Saturday, April 13, 2013

Book Review: Perceval: The Story of the Grail

Title: Perceval: The Story of the Grail
Author: Chrentien de Troyes
Translator: Burton Raffel
Genre: Epic Poetry, French
My Rating: *****
Official Rating: N/A
Age Group: 6+ (though not all would appreciate it, as it is poetry)

Open the book and enter a strongly Catholic culture.
From the age when the French were enchanted by King Arthur (an English king, interestingly enough), comes this beautiful epic by the poet de Troyes. It is the first appearance of King Arthur and his knights in literature, focusing mainly on the adventures of Perceval and Sir Gawain. These two men struggle to live by the knightly code, encountering all sorts of adventures. The book is one long poem, has a short and cheerful style, and is not broken up by chapters. The only thing which breaks it up is the separate little adventures. There is fighting, ladies to be saved, conversion, revenge, swords and lances, and much more.
Unfortunately the author died before he could finish the work. Like, mid-sentence. It's amusing when you hear about it, but when you're reading and you get to that point it's very frustrating. Three days later it's amusing again. Don't say I didn't warn you :)

Word of Warning
What do we expect out of a culture of warriors? Note that these warriors are nothing like those of the pagan world, such as those in Homer's epics (Achilleus, Hektor, Odysseus, etc). These are Christian warriors. Sure, they fight, but they only do so when necessary (Sir Gawain is an excellent example of this). For the most part, battles are one-on-one and glossed over very quickly. Sometimes we are where a wound is, or that a man is dying, but this is nothing like Homer's epics.
Also, Dear Son (yes, that's a name) takes his mother's advice in the wrong way and the result is a rather awkward scene with a girl. The two are in a tent, he leans over her and kisses her many times, she is angry and resists. The whole thing has a feeling of horror and is also comical at the same time.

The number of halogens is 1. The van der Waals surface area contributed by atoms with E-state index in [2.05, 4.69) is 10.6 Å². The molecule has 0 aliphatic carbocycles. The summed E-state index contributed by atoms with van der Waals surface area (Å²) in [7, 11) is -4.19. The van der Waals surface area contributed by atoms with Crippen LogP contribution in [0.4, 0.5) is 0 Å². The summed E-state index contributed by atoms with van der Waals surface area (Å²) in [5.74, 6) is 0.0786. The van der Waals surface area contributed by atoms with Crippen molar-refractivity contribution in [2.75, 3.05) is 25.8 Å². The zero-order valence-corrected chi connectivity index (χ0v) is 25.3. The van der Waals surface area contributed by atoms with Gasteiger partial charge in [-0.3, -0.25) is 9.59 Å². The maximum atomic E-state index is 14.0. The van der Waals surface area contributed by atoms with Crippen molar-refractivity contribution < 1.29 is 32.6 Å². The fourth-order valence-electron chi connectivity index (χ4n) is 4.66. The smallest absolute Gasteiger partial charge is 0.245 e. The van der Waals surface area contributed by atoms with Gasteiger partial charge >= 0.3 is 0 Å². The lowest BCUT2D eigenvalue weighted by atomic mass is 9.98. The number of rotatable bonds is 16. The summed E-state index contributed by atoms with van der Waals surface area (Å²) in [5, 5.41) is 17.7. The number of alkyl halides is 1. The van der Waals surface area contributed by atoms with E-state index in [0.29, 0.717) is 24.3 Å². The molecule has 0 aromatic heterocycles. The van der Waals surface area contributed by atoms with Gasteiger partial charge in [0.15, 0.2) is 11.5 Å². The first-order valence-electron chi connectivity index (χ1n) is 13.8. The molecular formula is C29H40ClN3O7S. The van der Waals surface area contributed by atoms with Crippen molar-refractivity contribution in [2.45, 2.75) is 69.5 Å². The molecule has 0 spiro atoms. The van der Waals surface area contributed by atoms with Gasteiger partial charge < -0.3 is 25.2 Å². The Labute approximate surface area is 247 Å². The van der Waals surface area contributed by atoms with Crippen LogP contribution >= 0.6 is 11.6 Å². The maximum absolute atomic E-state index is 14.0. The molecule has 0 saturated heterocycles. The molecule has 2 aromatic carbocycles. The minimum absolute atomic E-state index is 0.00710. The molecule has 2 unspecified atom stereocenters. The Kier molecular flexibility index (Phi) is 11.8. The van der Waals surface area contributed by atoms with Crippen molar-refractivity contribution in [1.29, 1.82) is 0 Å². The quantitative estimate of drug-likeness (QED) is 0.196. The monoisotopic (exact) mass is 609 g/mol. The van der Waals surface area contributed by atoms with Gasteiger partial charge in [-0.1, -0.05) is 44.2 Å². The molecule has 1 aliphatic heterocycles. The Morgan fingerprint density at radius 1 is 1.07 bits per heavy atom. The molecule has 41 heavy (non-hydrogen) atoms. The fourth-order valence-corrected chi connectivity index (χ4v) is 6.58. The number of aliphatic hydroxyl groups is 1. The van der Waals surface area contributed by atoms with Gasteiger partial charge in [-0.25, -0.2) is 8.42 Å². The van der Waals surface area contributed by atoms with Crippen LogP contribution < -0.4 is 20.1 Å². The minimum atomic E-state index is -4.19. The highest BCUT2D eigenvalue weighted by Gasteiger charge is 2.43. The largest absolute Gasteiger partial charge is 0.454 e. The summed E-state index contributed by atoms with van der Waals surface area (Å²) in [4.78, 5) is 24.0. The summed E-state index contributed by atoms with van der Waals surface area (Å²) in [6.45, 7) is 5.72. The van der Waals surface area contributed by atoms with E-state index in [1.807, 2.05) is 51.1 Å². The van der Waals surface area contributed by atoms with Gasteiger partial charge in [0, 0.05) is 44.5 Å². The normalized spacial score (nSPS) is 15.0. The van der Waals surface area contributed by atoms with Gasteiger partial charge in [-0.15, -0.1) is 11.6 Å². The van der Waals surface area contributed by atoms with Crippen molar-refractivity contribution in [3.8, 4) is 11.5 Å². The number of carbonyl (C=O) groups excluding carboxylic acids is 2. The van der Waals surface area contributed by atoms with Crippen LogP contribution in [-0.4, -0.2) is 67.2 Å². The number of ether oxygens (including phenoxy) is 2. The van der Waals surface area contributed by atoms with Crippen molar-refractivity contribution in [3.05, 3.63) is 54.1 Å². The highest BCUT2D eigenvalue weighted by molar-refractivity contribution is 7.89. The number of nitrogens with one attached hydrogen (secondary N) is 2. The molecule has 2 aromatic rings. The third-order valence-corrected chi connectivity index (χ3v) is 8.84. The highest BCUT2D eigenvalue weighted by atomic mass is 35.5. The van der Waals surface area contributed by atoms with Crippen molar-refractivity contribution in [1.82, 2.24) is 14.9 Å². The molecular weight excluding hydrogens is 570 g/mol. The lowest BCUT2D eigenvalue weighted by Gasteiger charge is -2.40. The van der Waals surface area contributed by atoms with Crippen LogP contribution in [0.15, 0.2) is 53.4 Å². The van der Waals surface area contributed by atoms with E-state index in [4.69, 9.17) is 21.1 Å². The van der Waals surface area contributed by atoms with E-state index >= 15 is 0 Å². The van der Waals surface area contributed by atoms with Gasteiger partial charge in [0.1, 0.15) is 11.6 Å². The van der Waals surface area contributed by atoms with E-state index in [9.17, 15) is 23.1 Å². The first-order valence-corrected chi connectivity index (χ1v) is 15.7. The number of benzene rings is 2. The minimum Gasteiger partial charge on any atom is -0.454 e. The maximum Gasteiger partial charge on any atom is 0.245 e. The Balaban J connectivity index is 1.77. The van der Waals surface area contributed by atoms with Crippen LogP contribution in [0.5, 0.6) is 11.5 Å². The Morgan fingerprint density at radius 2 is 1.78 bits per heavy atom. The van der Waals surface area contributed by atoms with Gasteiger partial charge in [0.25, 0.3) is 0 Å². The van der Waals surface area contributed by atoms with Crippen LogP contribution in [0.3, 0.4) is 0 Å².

Ladies and knights refer to each other as lovers (when such is the case) but we only here the reference and never know anything beyond it.
Perceval sleeps next to a girl, holding her in his arms, but we are aware that nothing else happened. Though there is some room for doubt on the reader's part, one simply needs to take into consideration de Troyes' story of Lancelot and the descriptions there to know that really the only thing that happened is what was described. I myself have not read Lancelot: the Knight of the Cart but my professor has and told me this.
Overall this is a very clean book and most (if not all) references to sexual or violent topics are fleeting, the sexual ones even being easy to miss completely.

My Thoughts
Having gotten over my frustration with the end of this story, I can say I rather enjoyed it. Perhaps part of this is because it followed a detailed reading of The Odyssey (don't get me wrong. I like Homer a lot, but I can only take so much of him at one time) and the verse here was much lighter. The culture shown in Perceval is a great balance. We have Christian knights striving for the good, bad knights who are all clearly bad and not striving for the good, and fighting. Yes, fighting. What's better than a story of a knight fighting for a maiden who requested his help?
Perhaps my favorite part about the story is that it shows not all fighting is bad. Don't get me wrong, I'm not saying fighting is good, but in certain circumstances it is necessary. Here, in Perceval, we see a nice balance of fighting and negotiating, and a strong understanding of when to fight and when not to.
It was also just a really fun read, full of laugh-out-loud moments, and exciting. Who doesn't love reading about King Arthur and his knights?


grandma jane said...

Thank you for that review--I especially liked your summary.

I for one think poetry is good for everyone to hear but especially for kids, because its fluid nature offers something artistically very different from today's technology driven conversations.

Maria Gianna said...

Thank you! I'm glad you liked it.
I didn't grow up with a whole lot of poetry myself, but I've learned to love the sense of meter and organization I've found in it while studying. I agree that this type of thing is still necessary even with all our technology.
I still prefer the paper book over the ebook any day :)